At that stage, only the private schools round here were getting proper online lessons. My partner is a teacher and his children, who both attend private school, had very different experiences. This led to some friction at home, as four kids who were in the same house, seemed to be living in totally different universes – it was like a two-tiered education system in one house. For all of them though, the social isolation has really knocked their confidence and that continues to cause issues for all of them, although they all handle it differently.
Throughout, schools have also had to contend with staff shortages due to sickness and more recently, the ‘pingdemic’. Where additional support tended to be provided by Teaching Assistants (TAs), they are now less available as they’re covering for teachers, who have been stretched beyond capacity, running both online and face-to-face teaching. Special Educational Needs (SEN) children have suffered more than many. One primary school teacher told me, there’s been a huge increase in child protection and SEN issues;
“Domestic violence has risen significantly. Currently, in our small school of 130 children, we have four cases under the care of Social Services. This is up from a year-on-year average of one child only a year ago. Mental Health has such an impact on some families and their children and all our SEN budget goes on this. The waiting lists are unworkable. CAMHS are just now seeing a child I referred in March 2017! I have five other children waiting to be seen……Occupational Therapists have been offering us virtual appointments, but unless they’re in person, they can’t really assess the children – I mean there’s a limit over video to how much you can assess the degree of flexibility in an eight-year old’s ankle and fit support splints. And then there’s the issue of bubbles. You can’t run interventions across bubbles and the gap between pupils with special educational needs and their peers has been exacerbated. It’s complex, but it’s been a nightmare and the kids are suffering.”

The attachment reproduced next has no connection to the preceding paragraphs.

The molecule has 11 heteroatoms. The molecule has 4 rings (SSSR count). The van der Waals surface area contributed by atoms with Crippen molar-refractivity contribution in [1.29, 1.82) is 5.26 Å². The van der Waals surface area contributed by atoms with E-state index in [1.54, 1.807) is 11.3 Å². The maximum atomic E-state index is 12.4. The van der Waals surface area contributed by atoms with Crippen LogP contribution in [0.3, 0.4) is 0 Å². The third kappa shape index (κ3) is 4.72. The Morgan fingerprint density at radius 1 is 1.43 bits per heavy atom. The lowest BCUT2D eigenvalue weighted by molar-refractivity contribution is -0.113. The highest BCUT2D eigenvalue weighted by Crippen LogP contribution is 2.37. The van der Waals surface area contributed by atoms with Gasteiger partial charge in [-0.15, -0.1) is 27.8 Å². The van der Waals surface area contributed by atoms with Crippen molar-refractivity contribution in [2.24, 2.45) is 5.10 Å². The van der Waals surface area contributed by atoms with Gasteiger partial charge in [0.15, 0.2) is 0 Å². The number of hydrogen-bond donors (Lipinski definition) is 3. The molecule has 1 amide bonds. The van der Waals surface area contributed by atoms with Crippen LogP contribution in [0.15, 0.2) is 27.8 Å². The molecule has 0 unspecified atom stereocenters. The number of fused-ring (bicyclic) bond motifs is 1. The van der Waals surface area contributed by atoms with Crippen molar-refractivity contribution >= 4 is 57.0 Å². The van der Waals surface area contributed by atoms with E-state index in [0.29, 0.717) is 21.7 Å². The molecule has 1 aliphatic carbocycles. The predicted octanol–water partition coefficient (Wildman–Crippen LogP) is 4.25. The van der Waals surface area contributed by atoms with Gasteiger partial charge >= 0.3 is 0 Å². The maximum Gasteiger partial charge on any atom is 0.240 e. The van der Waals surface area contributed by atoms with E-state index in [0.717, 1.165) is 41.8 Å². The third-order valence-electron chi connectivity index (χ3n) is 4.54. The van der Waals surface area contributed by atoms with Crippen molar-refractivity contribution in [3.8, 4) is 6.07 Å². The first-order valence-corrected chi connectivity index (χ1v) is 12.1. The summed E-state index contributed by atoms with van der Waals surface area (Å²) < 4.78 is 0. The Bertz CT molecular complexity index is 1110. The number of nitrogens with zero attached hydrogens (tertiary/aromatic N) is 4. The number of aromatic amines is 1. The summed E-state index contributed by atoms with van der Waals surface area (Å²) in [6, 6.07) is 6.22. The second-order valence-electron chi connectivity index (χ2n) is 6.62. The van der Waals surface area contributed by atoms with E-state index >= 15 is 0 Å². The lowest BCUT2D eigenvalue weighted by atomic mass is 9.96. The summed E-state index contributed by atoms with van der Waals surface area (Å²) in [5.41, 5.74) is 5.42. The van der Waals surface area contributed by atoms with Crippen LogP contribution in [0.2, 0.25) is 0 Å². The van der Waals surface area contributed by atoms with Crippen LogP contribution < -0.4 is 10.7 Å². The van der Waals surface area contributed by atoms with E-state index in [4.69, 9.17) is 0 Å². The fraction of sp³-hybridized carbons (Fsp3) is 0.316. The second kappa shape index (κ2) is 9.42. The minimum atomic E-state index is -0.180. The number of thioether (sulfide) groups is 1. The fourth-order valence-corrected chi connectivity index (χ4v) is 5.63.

The social issues faced by children who’ve spent so much time away from school have also impacted their experience and life-learning. Some have suffered as a result of troubled home-lives from which there is little or no escape; from social isolation and from missing out on developing face to face communication skills. Loneliness, boredom and frustration at being unable to take part in their normal activities has caused or exacerbated many mental health conditions in children and teenagers.
For some, home learning has brought benefits, although there is a feeling this is less common for under-privileged children. Many have learned new skills: cooking at home; improving their IT capabilities and even learning teaching skills as they help older family members, less familiar with modern technology systems. Many children in happy home environments enjoyed a more relaxed way or learning and relished family time. In the case of some children who were bullied at school, lockdown provided a safe haven. It goes without saying that it’s a complex issue and the experience of individual children varies depending on their personal circumstances.
Look out for our upcoming feature on mental health helps for kids trying to cope with the extra pressures caused by the pandemic